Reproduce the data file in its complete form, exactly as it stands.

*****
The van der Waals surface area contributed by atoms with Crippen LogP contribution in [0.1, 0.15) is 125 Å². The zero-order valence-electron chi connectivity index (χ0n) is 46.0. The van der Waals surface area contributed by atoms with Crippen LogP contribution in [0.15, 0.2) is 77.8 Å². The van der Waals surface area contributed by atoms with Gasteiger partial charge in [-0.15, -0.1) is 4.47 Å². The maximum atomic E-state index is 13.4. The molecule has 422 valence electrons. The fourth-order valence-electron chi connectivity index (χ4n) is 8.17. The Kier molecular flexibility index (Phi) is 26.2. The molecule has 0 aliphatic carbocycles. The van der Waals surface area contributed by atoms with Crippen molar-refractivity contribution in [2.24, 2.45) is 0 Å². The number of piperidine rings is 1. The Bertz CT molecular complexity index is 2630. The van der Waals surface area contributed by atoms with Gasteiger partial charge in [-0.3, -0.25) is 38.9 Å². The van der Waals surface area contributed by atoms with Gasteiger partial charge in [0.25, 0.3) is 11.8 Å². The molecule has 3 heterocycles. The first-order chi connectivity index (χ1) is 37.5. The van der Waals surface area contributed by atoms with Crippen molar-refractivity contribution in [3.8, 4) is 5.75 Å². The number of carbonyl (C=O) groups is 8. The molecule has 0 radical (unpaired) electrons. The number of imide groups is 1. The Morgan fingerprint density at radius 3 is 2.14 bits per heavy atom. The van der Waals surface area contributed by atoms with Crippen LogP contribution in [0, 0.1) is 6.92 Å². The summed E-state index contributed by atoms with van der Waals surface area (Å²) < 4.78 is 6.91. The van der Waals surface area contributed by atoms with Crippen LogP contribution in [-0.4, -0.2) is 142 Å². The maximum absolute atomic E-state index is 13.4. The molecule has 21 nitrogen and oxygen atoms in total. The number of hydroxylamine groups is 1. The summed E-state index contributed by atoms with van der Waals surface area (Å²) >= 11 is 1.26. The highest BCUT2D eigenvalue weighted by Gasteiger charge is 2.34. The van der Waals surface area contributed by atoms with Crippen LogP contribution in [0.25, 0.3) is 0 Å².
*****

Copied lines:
The van der Waals surface area contributed by atoms with Crippen LogP contribution in [0.1, 0.15) is 125 Å². The zero-order valence-electron chi connectivity index (χ0n) is 46.0. The van der Waals surface area contributed by atoms with Crippen LogP contribution in [0.15, 0.2) is 77.8 Å². The van der Waals surface area contributed by atoms with Gasteiger partial charge in [-0.15, -0.1) is 4.47 Å². The maximum atomic E-state index is 13.4. The molecule has 422 valence electrons. The fourth-order valence-electron chi connectivity index (χ4n) is 8.17. The Kier molecular flexibility index (Phi) is 26.2. The molecule has 0 aliphatic carbocycles. The van der Waals surface area contributed by atoms with Crippen molar-refractivity contribution in [2.24, 2.45) is 0 Å². The number of piperidine rings is 1. The Bertz CT molecular complexity index is 2630. The van der Waals surface area contributed by atoms with Gasteiger partial charge in [-0.3, -0.25) is 38.9 Å². The van der Waals surface area contributed by atoms with Gasteiger partial charge in [0.25, 0.3) is 11.8 Å². The molecule has 3 heterocycles. The first-order chi connectivity index (χ1) is 37.5. The van der Waals surface area contributed by atoms with Crippen molar-refractivity contribution in [3.8, 4) is 5.75 Å². The number of carbonyl (C=O) groups is 8. The molecule has 0 radical (unpaired) electrons. The number of imide groups is 1. The Morgan fingerprint density at radius 3 is 2.14 bits per heavy atom. The van der Waals surface area contributed by atoms with Crippen LogP contribution in [0, 0.1) is 6.92 Å². The summed E-state index contributed by atoms with van der Waals surface area (Å²) < 4.78 is 6.91. The van der Waals surface area contributed by atoms with Crippen LogP contribution in [-0.4, -0.2) is 142 Å². The maximum absolute atomic E-state index is 13.4. The molecule has 21 nitrogen and oxygen atoms in total. The number of hydroxylamine groups is 1. The summed E-state index contributed by atoms with van der Waals surface area (Å²) >= 11 is 1.26. The highest BCUT2D eigenvalue weighted by Gasteiger charge is 2.34. The van der Waals surface area contributed by atoms with Crippen LogP contribution in [0.25, 0.3) is 0 Å².